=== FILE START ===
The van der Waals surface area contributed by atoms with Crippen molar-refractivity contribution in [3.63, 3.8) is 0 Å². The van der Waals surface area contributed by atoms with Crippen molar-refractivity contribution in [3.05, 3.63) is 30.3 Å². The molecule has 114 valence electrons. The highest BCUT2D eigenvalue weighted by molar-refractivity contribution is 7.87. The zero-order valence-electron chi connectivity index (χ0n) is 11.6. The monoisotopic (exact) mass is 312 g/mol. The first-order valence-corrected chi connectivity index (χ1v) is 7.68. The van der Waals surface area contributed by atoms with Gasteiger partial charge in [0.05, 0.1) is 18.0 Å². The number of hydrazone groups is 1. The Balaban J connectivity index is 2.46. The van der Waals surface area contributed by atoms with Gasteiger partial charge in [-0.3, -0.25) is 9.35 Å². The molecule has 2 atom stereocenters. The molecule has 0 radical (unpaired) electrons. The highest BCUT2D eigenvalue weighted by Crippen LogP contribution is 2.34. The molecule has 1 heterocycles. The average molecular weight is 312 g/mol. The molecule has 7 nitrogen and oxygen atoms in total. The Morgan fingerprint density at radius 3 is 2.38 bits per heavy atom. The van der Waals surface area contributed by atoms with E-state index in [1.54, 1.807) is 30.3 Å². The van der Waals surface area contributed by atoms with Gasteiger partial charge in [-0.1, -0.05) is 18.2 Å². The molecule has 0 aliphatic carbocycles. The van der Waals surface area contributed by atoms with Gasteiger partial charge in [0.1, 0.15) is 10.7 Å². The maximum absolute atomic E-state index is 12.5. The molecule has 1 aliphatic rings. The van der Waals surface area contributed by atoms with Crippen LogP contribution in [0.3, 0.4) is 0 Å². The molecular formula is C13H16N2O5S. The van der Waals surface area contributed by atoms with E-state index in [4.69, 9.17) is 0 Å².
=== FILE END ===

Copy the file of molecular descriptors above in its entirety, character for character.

The van der Waals surface area contributed by atoms with Crippen molar-refractivity contribution in [3.63, 3.8) is 0 Å². The van der Waals surface area contributed by atoms with Crippen molar-refractivity contribution in [3.05, 3.63) is 30.3 Å². The molecule has 114 valence electrons. The highest BCUT2D eigenvalue weighted by molar-refractivity contribution is 7.87. The zero-order valence-electron chi connectivity index (χ0n) is 11.6. The monoisotopic (exact) mass is 312 g/mol. The first-order valence-corrected chi connectivity index (χ1v) is 7.68. The van der Waals surface area contributed by atoms with Gasteiger partial charge in [0.05, 0.1) is 18.0 Å². The number of hydrazone groups is 1. The Balaban J connectivity index is 2.46. The van der Waals surface area contributed by atoms with Gasteiger partial charge in [-0.3, -0.25) is 9.35 Å². The molecule has 2 atom stereocenters. The molecule has 0 radical (unpaired) electrons. The highest BCUT2D eigenvalue weighted by Crippen LogP contribution is 2.34. The molecule has 1 heterocycles. The average molecular weight is 312 g/mol. The molecule has 7 nitrogen and oxygen atoms in total. The Morgan fingerprint density at radius 3 is 2.38 bits per heavy atom. The van der Waals surface area contributed by atoms with E-state index in [1.54, 1.807) is 30.3 Å². The van der Waals surface area contributed by atoms with Gasteiger partial charge in [-0.1, -0.05) is 18.2 Å². The molecule has 0 aliphatic carbocycles. The van der Waals surface area contributed by atoms with Gasteiger partial charge in [0.1, 0.15) is 10.7 Å². The maximum absolute atomic E-state index is 12.5. The molecule has 1 aliphatic rings. The van der Waals surface area contributed by atoms with Crippen LogP contribution in [0.3, 0.4) is 0 Å². The molecular formula is C13H16N2O5S. The van der Waals surface area contributed by atoms with E-state index in [4.69, 9.17) is 0 Å².